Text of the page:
This article appeared in the Standard-Times of New Bedford, Massachusetts, on 5/14/99
Page B4, Opinion; Copyright 1999 by Beth David

Our obsession with words sets us apart
(Aunt & I Obsessed with words)

To my aunt goes the dubious honor of getting me hooked on the English language. To me it's a marvelous work of art in progress, capable of imparting great wisdom, utter stupidity, and the soul's deepest secrets. It's also remarkably less sexist than its European relatives.

Because my aunt is a genuine grammar expert, she occasionally suggests that I write about grammar gaffes.

Naturally, I react to her request with fear: bona fide, adrenaline-charged, run-for-my-life fear of making a really, really stupid mistake in an article about ... mistakes.

We bond over grammar, my aunt and I. Ever since I could distinguish a noun from a verb, she has cheerfully corrected my conversational slips and pointed out my colloquial foibles. Mixed metaphors send her reeling up the mountain of bad writing throwing offenders down to the lions' den of usage hell.

While other relatives argue abortion rights and religious wrongs, my aunt and I talk split infinitives, prepositional phrases, and the evils of spell-check.

How could she know that her sweet young niece would someday use that knowledge to attack patriarchal language, both subtle and conspicuous?

Lesson No. 1: pronouns. "He" is for a male animal. "She" is for a female animal. "It" is for a boat or other THING, including a place. Yes, that's right, a boat is an it, a thing, it is NOT a she. A country is an it, too. Canada does not explore HER shores, Canada explores ITS shores.

To the snickerers among you, I offer a brief recounting of a scene from "Murder She Wrote." The mayor and Jessica talked animatedly. Jessica listened with concern because she thought the mayor was talking about his ailing wife, until he mentioned "scraping the barnacles off her hull."

If you think it's coincidental that a society controlled by men creates people who refer to things as shes, think again. The whole concept presupposes that only men can be "doers." As in: "The explorer found her rotted, rusted remains surrounded by sharks." My fishing buddies easily curb their cuss words in certain company, but they'd rather brawl than stop calling a boat (or an engine or the wind) a "she."

Which leads us to "fisherMAN." What, I ask, is so sacrilegious about saying "fishers" instead of "fishermen," and "lobsterers" instead of "lobstermen?" We say "scallopers," "farmers," "sailors," "troopers," with no apparent loss of derring-do to those professionals. Why not "fishers?"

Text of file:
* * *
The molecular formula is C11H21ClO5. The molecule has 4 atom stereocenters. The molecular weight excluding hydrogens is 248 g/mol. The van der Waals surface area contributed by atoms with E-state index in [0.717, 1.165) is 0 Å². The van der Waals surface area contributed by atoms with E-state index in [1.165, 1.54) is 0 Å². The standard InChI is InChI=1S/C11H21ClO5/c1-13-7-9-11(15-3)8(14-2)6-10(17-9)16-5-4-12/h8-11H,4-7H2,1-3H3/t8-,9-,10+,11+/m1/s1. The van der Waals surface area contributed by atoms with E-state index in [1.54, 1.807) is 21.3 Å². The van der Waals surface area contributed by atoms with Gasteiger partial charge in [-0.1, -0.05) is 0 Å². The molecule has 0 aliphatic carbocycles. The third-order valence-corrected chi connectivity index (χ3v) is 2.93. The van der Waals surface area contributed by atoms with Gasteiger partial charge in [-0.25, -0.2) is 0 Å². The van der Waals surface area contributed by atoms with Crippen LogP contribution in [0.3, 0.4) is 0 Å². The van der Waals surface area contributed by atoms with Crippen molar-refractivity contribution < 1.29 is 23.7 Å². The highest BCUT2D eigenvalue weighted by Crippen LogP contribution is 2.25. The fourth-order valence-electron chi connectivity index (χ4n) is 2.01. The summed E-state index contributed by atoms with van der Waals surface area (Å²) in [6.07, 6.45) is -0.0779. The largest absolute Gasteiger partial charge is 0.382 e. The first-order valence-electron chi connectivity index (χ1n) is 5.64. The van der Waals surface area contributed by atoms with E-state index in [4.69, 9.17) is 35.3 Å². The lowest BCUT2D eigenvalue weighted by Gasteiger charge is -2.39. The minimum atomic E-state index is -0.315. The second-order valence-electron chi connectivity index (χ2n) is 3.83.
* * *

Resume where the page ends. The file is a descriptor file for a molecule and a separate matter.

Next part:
Which takes us to the singular/plural quagmire, where my favorite language is woefully inadequate. English has no singular, gender-neutral pronoun for humans. Since "it" is inappropriate for people, we see a lot of misplaced "theys." As in: "If anyone hates New Bedford, they should move to Nantucket." It's wrong to use "they," of course (because "anyone" is a singular pronoun).

But using "he or she" makes for awkward speech. The strict grammarian uses "he" all by itself. That's the rule (surprise, surprise).

The good news is: using only "he" finally makes people uncomfortable. So modern speakers search for more inclusive alternatives, sometimes at the expense of good grammar. Feminists have been blamed for everything from rape to the proliferation of drive-through food service. Why not blame us for destroying the language, too? Nevertheless, this is one grammatical gaffe I'm willing to live with (sorry, Aunt). For years I've suggested using "tey" (that's "they" without the "h"). But, we've seen the kind of relentless resistance a new word can face.

Taking us to our very own wonder-word: SouthCoast (although even I can't find a gender-based reason to include it here). The resistance to this word is both mind-boggling and amusing. Let me assure you: New Bedford did not get scooped out of the turf and carried away! Our little hub still hails from Southeastern Massachusetts, at the edge of the big blue Atlantic in all of its glory and fury, halfway between Providence and Hyannis, and impossible to see from Beacon Hill.

Unfortunately, no one can agree on how to use the word. Is New Bedford IN SouthCoast or ON SouthCoast, or IN THE SouthCoast or ON THE SouthCoast?

The nuns droned endlessly that "actions speak louder than words." But that underestimates the power of language. Just ask that poor Stang kid who got his ego briefly stroked, and promptly trashed, on these very pages.

So the next time a little girl says she wants to be a "fireFIGHTER," tell her she should do it — even if it does mean being called "they."

Beth David owns YASNY Designs in Fairhaven.